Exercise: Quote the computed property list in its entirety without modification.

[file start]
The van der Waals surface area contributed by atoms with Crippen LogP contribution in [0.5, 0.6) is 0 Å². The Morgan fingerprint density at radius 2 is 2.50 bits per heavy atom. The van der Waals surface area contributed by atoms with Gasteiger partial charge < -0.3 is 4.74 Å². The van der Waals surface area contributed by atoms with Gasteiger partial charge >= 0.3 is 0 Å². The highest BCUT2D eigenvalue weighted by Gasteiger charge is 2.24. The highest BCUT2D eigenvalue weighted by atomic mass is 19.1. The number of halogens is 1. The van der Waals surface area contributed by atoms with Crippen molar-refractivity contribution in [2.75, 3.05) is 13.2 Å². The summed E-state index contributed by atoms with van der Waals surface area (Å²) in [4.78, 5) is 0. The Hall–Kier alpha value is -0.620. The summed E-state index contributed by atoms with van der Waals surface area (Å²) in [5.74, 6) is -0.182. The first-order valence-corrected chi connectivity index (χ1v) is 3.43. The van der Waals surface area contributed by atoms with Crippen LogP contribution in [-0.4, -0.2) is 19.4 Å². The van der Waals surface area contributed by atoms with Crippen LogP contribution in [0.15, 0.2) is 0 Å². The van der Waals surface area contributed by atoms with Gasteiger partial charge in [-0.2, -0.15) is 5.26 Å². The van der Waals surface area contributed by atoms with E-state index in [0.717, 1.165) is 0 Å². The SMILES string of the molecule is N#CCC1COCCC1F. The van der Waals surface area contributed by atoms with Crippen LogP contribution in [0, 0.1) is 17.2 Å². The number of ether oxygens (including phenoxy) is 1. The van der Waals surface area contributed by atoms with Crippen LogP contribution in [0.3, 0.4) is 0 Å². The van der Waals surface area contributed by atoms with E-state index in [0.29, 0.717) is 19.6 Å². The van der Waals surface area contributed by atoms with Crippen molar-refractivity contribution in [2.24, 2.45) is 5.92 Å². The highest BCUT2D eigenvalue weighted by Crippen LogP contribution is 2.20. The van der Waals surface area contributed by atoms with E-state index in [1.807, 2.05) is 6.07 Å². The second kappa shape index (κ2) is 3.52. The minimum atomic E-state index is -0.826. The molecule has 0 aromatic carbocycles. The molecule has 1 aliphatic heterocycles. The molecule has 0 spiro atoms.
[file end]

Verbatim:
The van der Waals surface area contributed by atoms with Crippen LogP contribution in [0.5, 0.6) is 0 Å². The Morgan fingerprint density at radius 2 is 2.50 bits per heavy atom. The van der Waals surface area contributed by atoms with Gasteiger partial charge < -0.3 is 4.74 Å². The van der Waals surface area contributed by atoms with Gasteiger partial charge >= 0.3 is 0 Å². The highest BCUT2D eigenvalue weighted by Gasteiger charge is 2.24. The highest BCUT2D eigenvalue weighted by atomic mass is 19.1. The number of halogens is 1. The van der Waals surface area contributed by atoms with Crippen molar-refractivity contribution in [2.75, 3.05) is 13.2 Å². The summed E-state index contributed by atoms with van der Waals surface area (Å²) in [4.78, 5) is 0. The Hall–Kier alpha value is -0.620. The summed E-state index contributed by atoms with van der Waals surface area (Å²) in [5.74, 6) is -0.182. The first-order valence-corrected chi connectivity index (χ1v) is 3.43. The van der Waals surface area contributed by atoms with Crippen LogP contribution in [-0.4, -0.2) is 19.4 Å². The van der Waals surface area contributed by atoms with Crippen LogP contribution in [0.15, 0.2) is 0 Å². The van der Waals surface area contributed by atoms with Gasteiger partial charge in [-0.2, -0.15) is 5.26 Å². The van der Waals surface area contributed by atoms with E-state index in [0.717, 1.165) is 0 Å². The SMILES string of the molecule is N#CCC1COCCC1F. The van der Waals surface area contributed by atoms with Crippen LogP contribution in [0, 0.1) is 17.2 Å². The number of ether oxygens (including phenoxy) is 1. The van der Waals surface area contributed by atoms with Crippen LogP contribution in [0.3, 0.4) is 0 Å². The van der Waals surface area contributed by atoms with E-state index in [0.29, 0.717) is 19.6 Å². The van der Waals surface area contributed by atoms with Crippen molar-refractivity contribution in [2.24, 2.45) is 5.92 Å². The highest BCUT2D eigenvalue weighted by Crippen LogP contribution is 2.20. The van der Waals surface area contributed by atoms with E-state index in [1.807, 2.05) is 6.07 Å². The second kappa shape index (κ2) is 3.52. The minimum atomic E-state index is -0.826. The molecule has 0 aromatic carbocycles. The molecule has 1 aliphatic heterocycles. The molecule has 0 spiro atoms.